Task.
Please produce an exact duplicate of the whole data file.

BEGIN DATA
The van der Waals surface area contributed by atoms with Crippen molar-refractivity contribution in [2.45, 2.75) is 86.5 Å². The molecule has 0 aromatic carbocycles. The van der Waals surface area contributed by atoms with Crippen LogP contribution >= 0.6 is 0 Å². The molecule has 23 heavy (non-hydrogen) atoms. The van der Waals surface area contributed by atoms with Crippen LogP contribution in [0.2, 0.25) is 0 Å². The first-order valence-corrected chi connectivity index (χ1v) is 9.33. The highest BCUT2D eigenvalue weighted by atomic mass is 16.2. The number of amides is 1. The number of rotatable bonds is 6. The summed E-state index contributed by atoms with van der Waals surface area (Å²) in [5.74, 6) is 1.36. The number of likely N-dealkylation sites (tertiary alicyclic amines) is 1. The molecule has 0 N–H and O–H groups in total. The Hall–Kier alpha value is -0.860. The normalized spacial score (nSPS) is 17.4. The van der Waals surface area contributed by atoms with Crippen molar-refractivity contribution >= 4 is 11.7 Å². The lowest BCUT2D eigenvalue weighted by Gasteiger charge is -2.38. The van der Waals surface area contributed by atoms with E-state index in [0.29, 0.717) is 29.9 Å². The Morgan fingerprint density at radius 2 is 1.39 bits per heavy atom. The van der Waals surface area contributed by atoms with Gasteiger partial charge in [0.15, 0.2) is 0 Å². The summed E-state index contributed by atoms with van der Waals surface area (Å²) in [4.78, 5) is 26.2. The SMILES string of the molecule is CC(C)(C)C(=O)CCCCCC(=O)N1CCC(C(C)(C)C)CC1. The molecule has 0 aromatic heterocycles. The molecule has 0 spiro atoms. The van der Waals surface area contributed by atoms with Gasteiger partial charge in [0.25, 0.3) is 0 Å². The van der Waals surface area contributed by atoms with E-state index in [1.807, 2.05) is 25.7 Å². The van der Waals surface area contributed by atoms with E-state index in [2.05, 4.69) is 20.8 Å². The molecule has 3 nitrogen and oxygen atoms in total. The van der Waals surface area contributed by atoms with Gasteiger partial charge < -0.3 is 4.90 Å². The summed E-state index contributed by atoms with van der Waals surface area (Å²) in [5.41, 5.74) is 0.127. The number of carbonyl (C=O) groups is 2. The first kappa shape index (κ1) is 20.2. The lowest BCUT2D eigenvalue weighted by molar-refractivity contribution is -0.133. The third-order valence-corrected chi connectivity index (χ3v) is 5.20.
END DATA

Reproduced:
The van der Waals surface area contributed by atoms with Crippen molar-refractivity contribution in [2.45, 2.75) is 86.5 Å². The molecule has 0 aromatic carbocycles. The van der Waals surface area contributed by atoms with Crippen LogP contribution >= 0.6 is 0 Å². The molecule has 23 heavy (non-hydrogen) atoms. The van der Waals surface area contributed by atoms with Crippen LogP contribution in [0.2, 0.25) is 0 Å². The first-order valence-corrected chi connectivity index (χ1v) is 9.33. The highest BCUT2D eigenvalue weighted by atomic mass is 16.2. The number of amides is 1. The number of rotatable bonds is 6. The summed E-state index contributed by atoms with van der Waals surface area (Å²) in [5.74, 6) is 1.36. The number of likely N-dealkylation sites (tertiary alicyclic amines) is 1. The molecule has 0 N–H and O–H groups in total. The Hall–Kier alpha value is -0.860. The normalized spacial score (nSPS) is 17.4. The van der Waals surface area contributed by atoms with Crippen molar-refractivity contribution >= 4 is 11.7 Å². The lowest BCUT2D eigenvalue weighted by Gasteiger charge is -2.38. The van der Waals surface area contributed by atoms with E-state index in [0.29, 0.717) is 29.9 Å². The Morgan fingerprint density at radius 2 is 1.39 bits per heavy atom. The van der Waals surface area contributed by atoms with Gasteiger partial charge in [0.15, 0.2) is 0 Å². The summed E-state index contributed by atoms with van der Waals surface area (Å²) in [4.78, 5) is 26.2. The SMILES string of the molecule is CC(C)(C)C(=O)CCCCCC(=O)N1CCC(C(C)(C)C)CC1. The molecule has 0 aromatic heterocycles. The molecule has 0 spiro atoms. The van der Waals surface area contributed by atoms with Gasteiger partial charge in [0.25, 0.3) is 0 Å². The van der Waals surface area contributed by atoms with E-state index in [1.807, 2.05) is 25.7 Å². The van der Waals surface area contributed by atoms with E-state index in [2.05, 4.69) is 20.8 Å². The molecule has 3 nitrogen and oxygen atoms in total. The van der Waals surface area contributed by atoms with Gasteiger partial charge < -0.3 is 4.90 Å². The summed E-state index contributed by atoms with van der Waals surface area (Å²) in [5.41, 5.74) is 0.127. The number of carbonyl (C=O) groups is 2. The first kappa shape index (κ1) is 20.2. The lowest BCUT2D eigenvalue weighted by molar-refractivity contribution is -0.133. The third-order valence-corrected chi connectivity index (χ3v) is 5.20.